Thank You Richard, you stated that very well. I email this to Dan a month ago with pictures of the problem. In the hardware utility if you raise the slider 1% you actually get a 6% jump in the voltage not 1%, if you raise the slider to 10% you get 15%. Slider 20% you get 22%, 40% gets you 40%, now you can see it is not linear and the LED fades need this area linear to fade right especially the first 10%. This does not follow the same curve used on the regular AC controllers.

Hope we get a way to customize our own curves for LED's, etc.

I also shelved using the CMB16D to control LED's this year.



Yo Dennis, we might be talking about two different things... not sure. I have not measured the output voltage at low percentages so I take your word on what it does. If Dan were to correct it, that would actually make the problem worse for LEDs. You want a larger percentage at the low end, not a linear range.

A linear curve won't give smooth LED ramping. LEDs are not linear. They need more voltage change at the low end of the voltage range in order to have a visible effect, and they need very little voltage change at the upper end to visualize the same effect.

Let me toss out one more thing. Even with incandescant bulbs, it would be nice to have mapping if you want to have a smooth ramp. The reason is that eyes are not linear. Eyes see brightness on a log scale. If you want a bulb which is set at 10% to appear twice as bright, then the answer is not 20%. Another way to say it is that changing brightness from 10% to 20% is a LOT more noticeable to the eye than changing it from 80% to 90%, even with incandescant bulbs.

I think we all agree that a curve mapper is what we desire regardless of how we say it ;-)

Edit: And as I mentioned above, one curve does not fit all. Ideally, there should be ability to have several curves... one for red led, one for blue, one for incandescant, etc. And since you would probably put the same types of lights on the same channel, it would be good to allowing assiging a particular map to a channel. Once, mapped, we could all share the same curve files. Make sense?


I agree that making our own curve would help make LED's fade as expected,but that would probably take a new controller with enough memory to store all the different curves.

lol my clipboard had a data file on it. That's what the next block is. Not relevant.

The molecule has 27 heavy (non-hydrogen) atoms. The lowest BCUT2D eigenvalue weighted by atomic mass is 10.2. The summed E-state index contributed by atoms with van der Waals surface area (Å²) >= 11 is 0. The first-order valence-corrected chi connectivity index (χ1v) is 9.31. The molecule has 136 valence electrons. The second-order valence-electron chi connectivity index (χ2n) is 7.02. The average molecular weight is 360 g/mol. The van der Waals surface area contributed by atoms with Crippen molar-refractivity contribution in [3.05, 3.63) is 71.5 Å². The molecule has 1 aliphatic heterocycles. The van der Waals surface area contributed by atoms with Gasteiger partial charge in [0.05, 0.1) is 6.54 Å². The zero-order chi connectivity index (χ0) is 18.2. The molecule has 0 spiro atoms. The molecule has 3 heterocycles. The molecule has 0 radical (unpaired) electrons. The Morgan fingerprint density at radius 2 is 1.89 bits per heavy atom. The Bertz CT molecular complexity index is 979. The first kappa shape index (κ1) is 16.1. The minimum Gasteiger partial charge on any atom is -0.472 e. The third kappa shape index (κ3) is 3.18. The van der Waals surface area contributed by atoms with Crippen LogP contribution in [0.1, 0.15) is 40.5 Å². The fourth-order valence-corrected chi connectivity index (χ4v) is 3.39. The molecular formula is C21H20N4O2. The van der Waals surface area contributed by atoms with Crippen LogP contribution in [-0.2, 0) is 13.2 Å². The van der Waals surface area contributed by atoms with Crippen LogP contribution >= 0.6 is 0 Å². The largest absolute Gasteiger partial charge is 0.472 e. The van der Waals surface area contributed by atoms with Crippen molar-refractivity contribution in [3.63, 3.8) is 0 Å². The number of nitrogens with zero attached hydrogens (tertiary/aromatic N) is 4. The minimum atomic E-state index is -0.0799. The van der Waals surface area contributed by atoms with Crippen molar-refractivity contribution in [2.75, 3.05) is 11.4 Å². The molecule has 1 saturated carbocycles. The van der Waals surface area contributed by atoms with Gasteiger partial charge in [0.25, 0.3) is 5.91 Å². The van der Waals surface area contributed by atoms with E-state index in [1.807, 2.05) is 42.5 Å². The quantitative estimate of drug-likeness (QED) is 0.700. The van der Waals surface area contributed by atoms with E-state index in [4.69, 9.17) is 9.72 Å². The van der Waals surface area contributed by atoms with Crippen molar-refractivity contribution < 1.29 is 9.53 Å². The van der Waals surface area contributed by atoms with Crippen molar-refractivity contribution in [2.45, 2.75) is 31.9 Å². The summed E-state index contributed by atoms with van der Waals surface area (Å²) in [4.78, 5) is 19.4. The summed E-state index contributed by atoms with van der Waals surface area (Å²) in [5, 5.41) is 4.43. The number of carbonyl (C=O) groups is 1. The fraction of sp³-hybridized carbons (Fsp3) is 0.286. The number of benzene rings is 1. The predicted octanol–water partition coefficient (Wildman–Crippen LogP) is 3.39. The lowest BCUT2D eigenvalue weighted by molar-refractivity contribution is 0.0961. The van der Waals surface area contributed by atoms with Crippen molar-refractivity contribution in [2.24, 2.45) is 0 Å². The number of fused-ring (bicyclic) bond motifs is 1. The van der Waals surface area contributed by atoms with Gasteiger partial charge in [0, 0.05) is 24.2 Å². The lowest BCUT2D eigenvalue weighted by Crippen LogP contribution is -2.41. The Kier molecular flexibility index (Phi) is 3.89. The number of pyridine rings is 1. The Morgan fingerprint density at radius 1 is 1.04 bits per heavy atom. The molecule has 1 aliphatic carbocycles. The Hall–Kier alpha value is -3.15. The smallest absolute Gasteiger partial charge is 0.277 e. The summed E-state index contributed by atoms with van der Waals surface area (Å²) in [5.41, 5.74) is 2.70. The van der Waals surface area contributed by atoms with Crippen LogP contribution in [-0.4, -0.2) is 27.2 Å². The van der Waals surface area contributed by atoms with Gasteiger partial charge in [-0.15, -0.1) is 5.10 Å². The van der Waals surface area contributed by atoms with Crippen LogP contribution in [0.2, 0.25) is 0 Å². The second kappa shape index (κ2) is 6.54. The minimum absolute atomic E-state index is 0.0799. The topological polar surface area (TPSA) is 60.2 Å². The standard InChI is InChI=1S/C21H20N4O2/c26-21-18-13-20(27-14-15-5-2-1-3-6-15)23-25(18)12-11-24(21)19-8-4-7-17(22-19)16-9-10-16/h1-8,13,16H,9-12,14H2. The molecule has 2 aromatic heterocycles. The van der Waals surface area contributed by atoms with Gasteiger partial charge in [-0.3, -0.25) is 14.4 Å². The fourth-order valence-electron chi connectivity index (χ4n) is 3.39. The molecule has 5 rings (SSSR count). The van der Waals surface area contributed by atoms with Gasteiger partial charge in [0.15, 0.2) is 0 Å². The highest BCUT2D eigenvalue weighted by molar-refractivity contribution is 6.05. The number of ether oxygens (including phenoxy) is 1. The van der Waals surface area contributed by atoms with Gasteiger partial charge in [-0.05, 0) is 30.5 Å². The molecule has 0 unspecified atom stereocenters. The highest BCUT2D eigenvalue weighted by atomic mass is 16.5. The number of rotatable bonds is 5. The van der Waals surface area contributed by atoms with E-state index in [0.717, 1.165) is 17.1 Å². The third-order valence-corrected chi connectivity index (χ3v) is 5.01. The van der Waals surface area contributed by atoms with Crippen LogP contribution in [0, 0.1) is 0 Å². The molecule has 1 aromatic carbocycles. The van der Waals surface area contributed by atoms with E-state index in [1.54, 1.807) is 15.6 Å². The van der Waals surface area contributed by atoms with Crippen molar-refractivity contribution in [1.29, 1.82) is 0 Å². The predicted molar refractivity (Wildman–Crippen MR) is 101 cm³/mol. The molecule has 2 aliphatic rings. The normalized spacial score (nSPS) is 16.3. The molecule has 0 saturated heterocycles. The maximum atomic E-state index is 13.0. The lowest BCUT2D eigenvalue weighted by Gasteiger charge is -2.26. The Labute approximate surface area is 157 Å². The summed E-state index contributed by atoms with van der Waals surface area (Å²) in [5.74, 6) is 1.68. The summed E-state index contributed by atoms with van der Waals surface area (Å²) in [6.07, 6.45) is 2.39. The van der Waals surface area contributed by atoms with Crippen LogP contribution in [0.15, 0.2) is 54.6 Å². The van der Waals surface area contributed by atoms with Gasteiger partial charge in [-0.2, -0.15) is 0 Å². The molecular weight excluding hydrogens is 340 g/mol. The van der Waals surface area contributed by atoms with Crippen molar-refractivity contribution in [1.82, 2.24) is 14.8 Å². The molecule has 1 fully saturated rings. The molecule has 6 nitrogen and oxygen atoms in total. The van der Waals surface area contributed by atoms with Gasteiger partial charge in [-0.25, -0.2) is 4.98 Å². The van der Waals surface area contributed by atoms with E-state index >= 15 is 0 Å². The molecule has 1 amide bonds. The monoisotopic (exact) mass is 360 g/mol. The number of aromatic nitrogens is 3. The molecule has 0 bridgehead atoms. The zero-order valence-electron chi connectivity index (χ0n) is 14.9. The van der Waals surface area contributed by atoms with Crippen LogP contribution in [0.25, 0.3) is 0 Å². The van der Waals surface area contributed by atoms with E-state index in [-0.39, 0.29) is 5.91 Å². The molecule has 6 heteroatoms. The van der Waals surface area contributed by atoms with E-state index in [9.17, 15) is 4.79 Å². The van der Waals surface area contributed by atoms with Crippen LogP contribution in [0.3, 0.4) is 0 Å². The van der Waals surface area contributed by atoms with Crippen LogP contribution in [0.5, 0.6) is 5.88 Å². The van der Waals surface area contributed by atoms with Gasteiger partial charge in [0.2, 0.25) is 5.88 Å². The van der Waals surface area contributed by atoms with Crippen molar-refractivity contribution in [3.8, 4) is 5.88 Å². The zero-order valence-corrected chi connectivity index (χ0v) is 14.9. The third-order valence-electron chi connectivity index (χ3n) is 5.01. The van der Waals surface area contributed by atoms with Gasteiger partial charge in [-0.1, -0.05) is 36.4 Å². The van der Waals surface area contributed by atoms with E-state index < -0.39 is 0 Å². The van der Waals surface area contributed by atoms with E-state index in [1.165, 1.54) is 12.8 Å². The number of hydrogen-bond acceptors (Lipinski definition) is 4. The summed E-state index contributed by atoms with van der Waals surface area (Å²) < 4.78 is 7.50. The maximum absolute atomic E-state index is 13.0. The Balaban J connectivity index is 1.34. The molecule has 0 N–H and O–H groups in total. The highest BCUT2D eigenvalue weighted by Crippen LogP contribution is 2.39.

My test was putting a CB16PC and CMB16D on the same ID's (01) and put a string of Cool White LED's on channel 1 of the CBT16PC and a small string of the same Cool Whites on the CMB16D channel 1, and used a current limiting circuit on the CMB16D to limit the current to 20ma maximum. I then moved the slider up one percent and the DC LED's came on almost to about 50%, the same LED's on the CBT16PC barely came on with a very low glow.

All my tests so far indicate the need for smaller changes in the first 25% of the intensity not more. My display will be almost 100% LED for my first year, my initial testing just to get 1/2 intensities on some of my strings (AC) is sometimes as low as 10%. This is a visual opinion

I have used LED's ever since they started using them in all kinds of electronic products, I have been in electronics all my life and got my formal training in 1962, I am not a novice, but sometime do make mistakes. Looking at what manufacturers are trying to do with LED's has changed some of my opinions in which design(s) work best for animating with LED's.
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It would be nice if you could assign a fading curve for each channel on a board but I would settle if you could adjust it for the entire board.

There would be other uses also. Let's say that one controller is pulling to many amps which is tripping a breaker. One quick fix solution would be to make a custom fade where the top end is only 60% and send it to the controller. So a 100% singal becomes 60%, a 50% signal would become 30%, etc. This would save you from having to go into the sequencer and trying to adjust all your values to a lower setting for all the channels on that controller.

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richardh wrote:

It would be nice if you could assign a fading curve for each channel on a board but I would settle if you could adjust it for the entire board.

There would be other uses also. Let's say that one controller is pulling to many amps which is tripping a breaker. One quick fix solution would be to make a custom fade where the top end is only 60% and send it to the controller. So a 100% singal becomes 60%, a 50% signal would become 30%, etc. This would save you from having to go into the sequencer and trying to adjust all your values to a lower setting for all the channels on that controller.

Yup, yup, another good idea. I was doing this manually a couple years ago before going to LEDs, and it was a pain in the neck to manually change those channels.